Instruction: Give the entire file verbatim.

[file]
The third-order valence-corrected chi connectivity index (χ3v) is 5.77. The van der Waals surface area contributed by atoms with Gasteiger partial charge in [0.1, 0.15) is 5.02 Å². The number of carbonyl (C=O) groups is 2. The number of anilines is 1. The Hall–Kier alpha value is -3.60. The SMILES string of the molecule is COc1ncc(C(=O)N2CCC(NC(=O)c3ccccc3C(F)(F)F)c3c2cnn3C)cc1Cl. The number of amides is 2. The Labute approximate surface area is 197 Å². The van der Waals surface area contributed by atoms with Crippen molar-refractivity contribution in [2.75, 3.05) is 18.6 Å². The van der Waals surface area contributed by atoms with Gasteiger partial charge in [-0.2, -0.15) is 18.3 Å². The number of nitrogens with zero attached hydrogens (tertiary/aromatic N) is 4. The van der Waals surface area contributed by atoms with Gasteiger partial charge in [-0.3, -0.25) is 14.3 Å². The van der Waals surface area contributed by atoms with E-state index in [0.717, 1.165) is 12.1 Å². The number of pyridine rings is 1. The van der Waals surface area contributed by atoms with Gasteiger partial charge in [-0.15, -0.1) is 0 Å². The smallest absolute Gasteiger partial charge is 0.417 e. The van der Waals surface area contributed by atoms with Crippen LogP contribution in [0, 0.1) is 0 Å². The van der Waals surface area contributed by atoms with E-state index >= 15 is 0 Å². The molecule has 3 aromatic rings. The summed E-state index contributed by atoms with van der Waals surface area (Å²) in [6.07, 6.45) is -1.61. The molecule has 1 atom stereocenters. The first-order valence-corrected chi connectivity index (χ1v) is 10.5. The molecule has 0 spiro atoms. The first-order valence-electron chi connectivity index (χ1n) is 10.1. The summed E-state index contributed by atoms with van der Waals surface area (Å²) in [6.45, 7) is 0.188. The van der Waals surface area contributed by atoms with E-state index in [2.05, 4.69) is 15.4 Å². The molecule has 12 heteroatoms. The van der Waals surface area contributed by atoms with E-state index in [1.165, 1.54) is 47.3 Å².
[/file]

The third-order valence-corrected chi connectivity index (χ3v) is 5.77. The van der Waals surface area contributed by atoms with Gasteiger partial charge in [0.1, 0.15) is 5.02 Å². The number of carbonyl (C=O) groups is 2. The number of anilines is 1. The Hall–Kier alpha value is -3.60. The SMILES string of the molecule is COc1ncc(C(=O)N2CCC(NC(=O)c3ccccc3C(F)(F)F)c3c2cnn3C)cc1Cl. The number of amides is 2. The Labute approximate surface area is 197 Å². The van der Waals surface area contributed by atoms with Crippen molar-refractivity contribution in [2.75, 3.05) is 18.6 Å². The van der Waals surface area contributed by atoms with Gasteiger partial charge in [-0.2, -0.15) is 18.3 Å². The number of nitrogens with zero attached hydrogens (tertiary/aromatic N) is 4. The van der Waals surface area contributed by atoms with Gasteiger partial charge in [-0.3, -0.25) is 14.3 Å². The van der Waals surface area contributed by atoms with E-state index in [0.717, 1.165) is 12.1 Å². The number of pyridine rings is 1. The van der Waals surface area contributed by atoms with Gasteiger partial charge in [-0.15, -0.1) is 0 Å². The smallest absolute Gasteiger partial charge is 0.417 e. The van der Waals surface area contributed by atoms with Crippen LogP contribution in [0, 0.1) is 0 Å². The van der Waals surface area contributed by atoms with E-state index >= 15 is 0 Å². The molecule has 3 aromatic rings. The summed E-state index contributed by atoms with van der Waals surface area (Å²) in [6.07, 6.45) is -1.61. The molecule has 1 atom stereocenters. The first-order valence-corrected chi connectivity index (χ1v) is 10.5. The molecule has 0 spiro atoms. The first-order valence-electron chi connectivity index (χ1n) is 10.1. The summed E-state index contributed by atoms with van der Waals surface area (Å²) in [6.45, 7) is 0.188. The van der Waals surface area contributed by atoms with E-state index in [2.05, 4.69) is 15.4 Å². The molecule has 12 heteroatoms. The van der Waals surface area contributed by atoms with E-state index in [1.165, 1.54) is 47.3 Å².